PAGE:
I’m very proud of the project my colleagues at ESSDACK have launched. It is truly a “pull” approach. The name of the project, and the website, are My Kids Turn. Each of the six programs, soon to be expanded to 10, contains video clips designed to help parents with the educational needs of their kids.

Jane Seward’s channel is called Magic Spell, and is intended for parents who want help their children become better spellers. Michelle Flaming’s channel is called By The Numbers, and is designed to give parents strategies to help their kids understand and love math. Reneé Smith and Jaime Hendricks team up on Just Deserts. Just Deserts gives parents table games that can be played with their kids at meal time, that support and enrich their learning at school.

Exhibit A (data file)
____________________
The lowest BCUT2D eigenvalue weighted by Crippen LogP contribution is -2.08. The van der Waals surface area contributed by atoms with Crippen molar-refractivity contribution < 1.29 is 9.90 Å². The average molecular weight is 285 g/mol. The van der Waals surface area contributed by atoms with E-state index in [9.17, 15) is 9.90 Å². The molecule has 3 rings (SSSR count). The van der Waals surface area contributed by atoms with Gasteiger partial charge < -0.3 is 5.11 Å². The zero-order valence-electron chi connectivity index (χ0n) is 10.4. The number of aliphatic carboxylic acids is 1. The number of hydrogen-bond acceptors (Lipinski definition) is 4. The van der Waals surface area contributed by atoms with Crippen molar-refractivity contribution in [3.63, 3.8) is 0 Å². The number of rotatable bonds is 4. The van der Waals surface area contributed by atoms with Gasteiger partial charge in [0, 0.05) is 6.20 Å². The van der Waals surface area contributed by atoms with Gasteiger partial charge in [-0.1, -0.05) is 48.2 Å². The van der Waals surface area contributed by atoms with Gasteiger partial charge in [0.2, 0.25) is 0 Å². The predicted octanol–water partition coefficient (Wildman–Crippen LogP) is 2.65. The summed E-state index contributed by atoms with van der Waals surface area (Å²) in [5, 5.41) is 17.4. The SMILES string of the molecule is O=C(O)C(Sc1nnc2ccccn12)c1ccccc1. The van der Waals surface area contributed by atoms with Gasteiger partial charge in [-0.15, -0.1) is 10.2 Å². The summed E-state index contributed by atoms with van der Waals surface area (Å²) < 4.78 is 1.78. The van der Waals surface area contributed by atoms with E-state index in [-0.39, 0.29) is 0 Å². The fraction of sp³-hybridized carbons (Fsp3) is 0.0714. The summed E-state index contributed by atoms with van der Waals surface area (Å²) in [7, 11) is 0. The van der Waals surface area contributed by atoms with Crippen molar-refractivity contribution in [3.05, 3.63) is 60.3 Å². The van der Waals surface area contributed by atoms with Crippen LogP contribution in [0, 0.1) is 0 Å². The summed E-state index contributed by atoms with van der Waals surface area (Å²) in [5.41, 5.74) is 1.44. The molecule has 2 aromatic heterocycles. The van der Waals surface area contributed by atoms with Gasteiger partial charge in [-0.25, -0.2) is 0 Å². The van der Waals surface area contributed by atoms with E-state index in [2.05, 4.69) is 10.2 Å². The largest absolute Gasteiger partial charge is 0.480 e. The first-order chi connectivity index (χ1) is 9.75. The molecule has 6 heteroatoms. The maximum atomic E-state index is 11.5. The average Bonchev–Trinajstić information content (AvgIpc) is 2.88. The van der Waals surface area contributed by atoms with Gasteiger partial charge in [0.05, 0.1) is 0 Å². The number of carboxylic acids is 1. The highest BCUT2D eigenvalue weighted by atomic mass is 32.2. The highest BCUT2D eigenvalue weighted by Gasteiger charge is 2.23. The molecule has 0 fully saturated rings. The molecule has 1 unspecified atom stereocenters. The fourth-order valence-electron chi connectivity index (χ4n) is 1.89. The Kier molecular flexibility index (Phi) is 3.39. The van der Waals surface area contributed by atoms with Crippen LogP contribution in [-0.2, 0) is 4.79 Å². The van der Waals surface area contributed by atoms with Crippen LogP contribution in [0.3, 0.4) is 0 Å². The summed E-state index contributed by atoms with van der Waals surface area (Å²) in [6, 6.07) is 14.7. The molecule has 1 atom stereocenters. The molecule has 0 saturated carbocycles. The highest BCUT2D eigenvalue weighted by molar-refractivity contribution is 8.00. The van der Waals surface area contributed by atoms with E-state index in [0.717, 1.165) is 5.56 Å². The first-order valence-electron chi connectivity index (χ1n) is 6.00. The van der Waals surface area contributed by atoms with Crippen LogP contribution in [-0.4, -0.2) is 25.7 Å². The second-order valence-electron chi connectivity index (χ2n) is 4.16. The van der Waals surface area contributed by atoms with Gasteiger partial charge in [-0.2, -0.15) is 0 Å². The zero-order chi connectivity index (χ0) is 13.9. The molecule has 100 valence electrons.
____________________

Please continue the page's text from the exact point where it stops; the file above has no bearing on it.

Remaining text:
Jodi Case has developed Learn, Grow, and Bloom, which is designed for parents with toddlers through pre-school with language and speaking, build pre–reading and math skills. Great Games, Better Brains is produced by Glenn Wiebe and Jaime Hendricks and helps parents explore the wild and woolly world of video games for their children, from an educational point of view. And finally, Kevin Honeycutt is featured in Raising Digital Kids. Kevin is a national presenter who often speaks on Internet safety and the use of technology by kids.

We are betting that, in the 21st century, the world will continue becoming a “pull” world. We believe that the use of “pull” approaches to learning will lead to real school change. Check out the website and see what you think. Can you imagine your school, or your classroom, or your children’s learning experience becoming customized and individualized through new technologies? – Steve Wyckoff